To detect double spending of an electronic token, during step 1064 bank 18 compares the token's session serial number to session serial numbers remaining in the database entry for the purse identifier. If bank 18 does not find a match, the seller is attempting to double spend the token, and bank 18 will not credit the seller for that electronic token. On the other hand, if the serial number of the electronic token matches a session serial number remaining in the relevant database entry, bank 18 removes the session serial number of the redeemed electronic token from the database entry and advances to step 1066. Bank 18 may also detect double spending using other approaches. Whatever approach is taken, bank 18 needs to ensure that it only honors an electronic token once.
Once bank 18 determines that an electronic token is valid, however that is done, during step 1066 bank 18 increases the sum due to seller 17 by the amount of the electronic token. That done, bank 18 continues executing steps 1063 through 1066 until all of the seller's electronic tokens have been processed. When that occurs, during step 1068 bank 18 informs seller 17 of the credit to be given him and how that credit will be given to him.
D.2. Response to a Redemption Request by a Buyer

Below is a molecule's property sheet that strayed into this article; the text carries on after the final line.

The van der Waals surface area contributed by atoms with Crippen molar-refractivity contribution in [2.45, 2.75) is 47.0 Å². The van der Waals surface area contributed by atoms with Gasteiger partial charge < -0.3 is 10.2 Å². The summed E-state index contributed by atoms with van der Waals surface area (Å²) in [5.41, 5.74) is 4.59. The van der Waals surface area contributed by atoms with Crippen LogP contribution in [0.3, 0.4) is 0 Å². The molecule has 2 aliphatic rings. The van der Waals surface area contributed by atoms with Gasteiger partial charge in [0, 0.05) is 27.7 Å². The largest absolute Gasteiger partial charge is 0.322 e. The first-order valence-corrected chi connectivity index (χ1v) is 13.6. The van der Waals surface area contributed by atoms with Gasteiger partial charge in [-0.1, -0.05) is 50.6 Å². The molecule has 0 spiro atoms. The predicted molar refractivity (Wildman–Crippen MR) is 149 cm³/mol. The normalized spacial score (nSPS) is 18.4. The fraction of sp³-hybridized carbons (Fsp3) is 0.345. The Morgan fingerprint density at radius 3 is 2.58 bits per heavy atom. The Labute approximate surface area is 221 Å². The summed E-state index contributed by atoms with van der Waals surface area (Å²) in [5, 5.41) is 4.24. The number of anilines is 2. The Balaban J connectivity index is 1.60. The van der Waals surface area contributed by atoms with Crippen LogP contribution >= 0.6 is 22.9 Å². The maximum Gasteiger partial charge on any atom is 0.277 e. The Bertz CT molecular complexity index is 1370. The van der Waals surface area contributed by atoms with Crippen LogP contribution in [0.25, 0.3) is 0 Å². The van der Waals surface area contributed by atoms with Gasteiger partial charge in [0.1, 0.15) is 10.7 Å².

Buyer 16 generates a redemption request for her unspent electronic token halves in much the same manner as discussed previously with respect to seller 17, including instead her unspent electronic token halves and the purse identifier. Nonetheless, the response of bank 18 to a redemption request from buyer 16 differs from that of a request from seller 17. Bank 18 responds differently because of its concern with protecting seller 17 from double spending by buyer 16, as well as protecting itself from double spending by both parties. Briefly described, bank 18 protects seller 17 from any attempts by buyer 16 to redeem electronic tokens buyer 16 has already paid to seller 17 by requesting that seller 17 redeem all of its electronic token halves, spent and unspent. Bank 18 then processes the seller's electronic tokens prior to redeeming the buyer's unspent electronic token halves.
FIG. 10 illustrates in detail the response 1080 of bank 18 to a redemption request from buyer 16. Response 1080, illustrated in flow diagram form, is a portion of instructions 1000. For brevity's sake, the steps of unsealing and signature authentication have not been illustrated. After determining that buyer 16 is who she says she is, bank 18 notes the purse identifier for the unspent electronic token halves. Bank 18 uses the purse identifier to retrieve the address of seller 17 from the relevant database entry. Subsequently, during step 1084, bank 18 informs seller 17 of the buyer's redemption request and asks seller 17 to return all spent electronic tokens and all unspent electronic token halves associated with the purse identifier. That done, bank 18 awaits receipt of the seller's purse during step 1086.
Upon receipt of the seller's purse, bank 18 redeems the valid electronic tokens during step 1088 using the process described previously with respect to FIG. 9. This enables bank 18 to detect whether buyer 16 is attempting to cheat seller 17 by trying to redeem with bank 18 electronic token halves that buyer 16 has already paid to seller 17. In the process, bank 18 identifies the valid session serial numbers by removing from the relevant database entry the session serial number of each redeemed electronic. Bank 18 then advances to step 1090 from step 1088.